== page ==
Jing Xu, Marcelo P Bernuci, Maralee S Lawson, Richard R Yeoman, Thomas E Fisher, Mary B Zelinski and Richard L Stouffer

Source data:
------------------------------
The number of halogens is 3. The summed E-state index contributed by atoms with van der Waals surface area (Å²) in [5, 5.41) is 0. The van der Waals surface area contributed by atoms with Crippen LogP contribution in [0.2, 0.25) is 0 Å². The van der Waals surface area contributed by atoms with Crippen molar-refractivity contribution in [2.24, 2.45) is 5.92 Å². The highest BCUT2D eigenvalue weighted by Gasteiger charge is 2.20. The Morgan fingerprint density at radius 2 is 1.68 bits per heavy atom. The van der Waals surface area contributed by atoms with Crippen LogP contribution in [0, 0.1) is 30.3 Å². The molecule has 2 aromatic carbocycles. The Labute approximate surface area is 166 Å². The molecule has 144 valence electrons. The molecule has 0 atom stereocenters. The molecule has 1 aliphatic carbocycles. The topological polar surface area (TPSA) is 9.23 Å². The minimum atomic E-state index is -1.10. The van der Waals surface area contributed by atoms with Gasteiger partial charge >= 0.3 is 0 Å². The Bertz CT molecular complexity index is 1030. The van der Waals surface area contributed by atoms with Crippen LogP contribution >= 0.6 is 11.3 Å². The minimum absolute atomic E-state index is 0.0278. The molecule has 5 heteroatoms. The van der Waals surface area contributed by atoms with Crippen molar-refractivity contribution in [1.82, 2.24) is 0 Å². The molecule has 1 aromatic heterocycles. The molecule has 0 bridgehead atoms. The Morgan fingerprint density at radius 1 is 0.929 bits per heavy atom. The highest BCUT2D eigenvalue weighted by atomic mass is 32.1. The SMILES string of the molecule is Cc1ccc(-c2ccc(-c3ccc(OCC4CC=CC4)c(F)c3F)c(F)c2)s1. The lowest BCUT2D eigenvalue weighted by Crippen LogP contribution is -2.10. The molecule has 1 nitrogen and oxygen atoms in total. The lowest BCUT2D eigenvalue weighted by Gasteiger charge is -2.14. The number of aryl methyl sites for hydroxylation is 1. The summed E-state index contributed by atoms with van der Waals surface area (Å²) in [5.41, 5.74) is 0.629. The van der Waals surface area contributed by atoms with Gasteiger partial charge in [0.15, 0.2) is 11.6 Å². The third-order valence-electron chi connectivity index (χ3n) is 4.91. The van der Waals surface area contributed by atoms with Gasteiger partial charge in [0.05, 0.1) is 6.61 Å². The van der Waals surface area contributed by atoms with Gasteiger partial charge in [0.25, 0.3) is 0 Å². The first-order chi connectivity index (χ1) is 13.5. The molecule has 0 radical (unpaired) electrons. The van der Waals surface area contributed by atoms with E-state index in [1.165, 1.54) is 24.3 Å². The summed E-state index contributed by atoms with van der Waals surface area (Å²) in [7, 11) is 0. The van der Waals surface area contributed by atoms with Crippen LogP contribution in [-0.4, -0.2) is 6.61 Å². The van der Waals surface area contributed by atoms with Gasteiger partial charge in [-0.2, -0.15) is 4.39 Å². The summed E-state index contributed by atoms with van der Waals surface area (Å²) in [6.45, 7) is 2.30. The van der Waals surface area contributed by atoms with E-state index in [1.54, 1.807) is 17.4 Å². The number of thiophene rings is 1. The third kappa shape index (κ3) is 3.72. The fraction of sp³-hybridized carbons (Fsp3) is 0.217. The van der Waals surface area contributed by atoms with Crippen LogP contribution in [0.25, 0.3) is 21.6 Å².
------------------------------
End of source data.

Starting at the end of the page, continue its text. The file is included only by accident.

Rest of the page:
A three-dimensional culture system supports the development of primate preantral follicles to the antral stage with appreciable steroid production. This study assessed i) whether in vitro developmental competence of follicles is age dependent, ii) the role of gonadotropins and insulin in supporting folliculogenesis, and iii) anti-Müllerian hormone (AMH) and vascular endothelial growth factor (VEGF) production by growing follicles. Ovaries were obtained from prepubertal, young, and older adult rhesus macaques. Secondary follicles were encapsulated into alginate beads and cultured individually for 40 days in media containing 0.05 or 5 μg/ml insulin, with or without recombinant human (rh) FSH (500 mIU/ml). No follicles survived in the culture without rhFSH. In the presence of rhFSH, survival was lower for follicles from older animals, whereas growth, i.e. follicle diameter, was less by day 40 for follicles from prepubertal animals. The surviving follicles were categorized as no-grow (NG; ≤250 μm), slow-grow (SG; 250–500 μm), and fast-grow (FG; ≥500 μm) according to their diameters. SG follicles cultured with 5 μg/ml insulin produced more ovarian steroids than those cultured with 0.05 μg/ml insulin by week 5. SG and FG follicles produced more AMH and VEGF than the NG, and levels peaked at weeks 2 and 5 respectively. After 100 ng/ml rh chorionic gonadotropin treatment for 34 h, more healthy oocytes were retrieved from young adults whose follicles were cultured with 5 μg/ml insulin. This culture system offers an opportunity to characterize the endocrine and paracrine function of primate follicles that influence follicle growth and oocyte maturation.